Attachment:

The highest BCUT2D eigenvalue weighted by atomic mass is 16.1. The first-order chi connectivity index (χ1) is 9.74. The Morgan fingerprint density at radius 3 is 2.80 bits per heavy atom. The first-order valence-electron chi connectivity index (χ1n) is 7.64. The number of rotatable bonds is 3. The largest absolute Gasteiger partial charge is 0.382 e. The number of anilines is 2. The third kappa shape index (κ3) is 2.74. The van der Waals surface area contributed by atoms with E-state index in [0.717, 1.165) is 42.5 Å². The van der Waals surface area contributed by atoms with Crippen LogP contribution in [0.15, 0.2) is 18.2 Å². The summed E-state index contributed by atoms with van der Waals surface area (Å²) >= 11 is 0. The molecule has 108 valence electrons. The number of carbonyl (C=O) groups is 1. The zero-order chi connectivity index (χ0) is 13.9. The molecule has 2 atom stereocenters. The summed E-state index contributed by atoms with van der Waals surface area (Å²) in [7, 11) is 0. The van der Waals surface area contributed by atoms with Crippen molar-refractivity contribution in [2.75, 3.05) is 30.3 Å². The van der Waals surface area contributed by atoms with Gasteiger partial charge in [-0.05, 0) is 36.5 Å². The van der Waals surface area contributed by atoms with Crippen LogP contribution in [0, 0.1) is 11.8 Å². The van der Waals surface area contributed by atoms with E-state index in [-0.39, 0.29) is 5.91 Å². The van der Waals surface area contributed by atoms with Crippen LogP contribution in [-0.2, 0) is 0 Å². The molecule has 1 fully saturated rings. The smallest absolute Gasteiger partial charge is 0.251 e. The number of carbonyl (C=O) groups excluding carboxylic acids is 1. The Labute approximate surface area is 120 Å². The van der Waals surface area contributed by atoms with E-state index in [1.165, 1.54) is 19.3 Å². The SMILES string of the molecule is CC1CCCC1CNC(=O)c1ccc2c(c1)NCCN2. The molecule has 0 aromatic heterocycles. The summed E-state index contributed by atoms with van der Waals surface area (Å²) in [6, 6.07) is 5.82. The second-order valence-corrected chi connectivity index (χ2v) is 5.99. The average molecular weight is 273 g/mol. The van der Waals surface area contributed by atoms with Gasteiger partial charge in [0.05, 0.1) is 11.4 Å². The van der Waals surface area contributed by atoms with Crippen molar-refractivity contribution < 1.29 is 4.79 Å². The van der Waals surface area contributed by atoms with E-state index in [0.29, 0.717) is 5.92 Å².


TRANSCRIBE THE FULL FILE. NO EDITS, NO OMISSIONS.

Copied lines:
The highest BCUT2D eigenvalue weighted by atomic mass is 16.1. The first-order chi connectivity index (χ1) is 9.74. The Morgan fingerprint density at radius 3 is 2.80 bits per heavy atom. The first-order valence-electron chi connectivity index (χ1n) is 7.64. The number of rotatable bonds is 3. The largest absolute Gasteiger partial charge is 0.382 e. The number of anilines is 2. The third kappa shape index (κ3) is 2.74. The van der Waals surface area contributed by atoms with E-state index in [0.717, 1.165) is 42.5 Å². The van der Waals surface area contributed by atoms with Crippen LogP contribution in [0.15, 0.2) is 18.2 Å². The summed E-state index contributed by atoms with van der Waals surface area (Å²) >= 11 is 0. The molecule has 108 valence electrons. The number of carbonyl (C=O) groups is 1. The zero-order chi connectivity index (χ0) is 13.9. The molecule has 2 atom stereocenters. The summed E-state index contributed by atoms with van der Waals surface area (Å²) in [7, 11) is 0. The van der Waals surface area contributed by atoms with Crippen molar-refractivity contribution in [2.75, 3.05) is 30.3 Å². The van der Waals surface area contributed by atoms with Gasteiger partial charge in [-0.05, 0) is 36.5 Å². The van der Waals surface area contributed by atoms with Crippen LogP contribution in [0, 0.1) is 11.8 Å². The van der Waals surface area contributed by atoms with E-state index in [-0.39, 0.29) is 5.91 Å². The van der Waals surface area contributed by atoms with Crippen LogP contribution in [-0.2, 0) is 0 Å². The molecule has 1 fully saturated rings. The smallest absolute Gasteiger partial charge is 0.251 e. The number of carbonyl (C=O) groups excluding carboxylic acids is 1. The Labute approximate surface area is 120 Å². The van der Waals surface area contributed by atoms with E-state index in [1.165, 1.54) is 19.3 Å². The SMILES string of the molecule is CC1CCCC1CNC(=O)c1ccc2c(c1)NCCN2. The molecule has 0 aromatic heterocycles. The summed E-state index contributed by atoms with van der Waals surface area (Å²) in [6, 6.07) is 5.82. The second-order valence-corrected chi connectivity index (χ2v) is 5.99. The average molecular weight is 273 g/mol. The van der Waals surface area contributed by atoms with Gasteiger partial charge in [0.05, 0.1) is 11.4 Å². The van der Waals surface area contributed by atoms with Crippen molar-refractivity contribution < 1.29 is 4.79 Å². The van der Waals surface area contributed by atoms with E-state index in [0.29, 0.717) is 5.92 Å².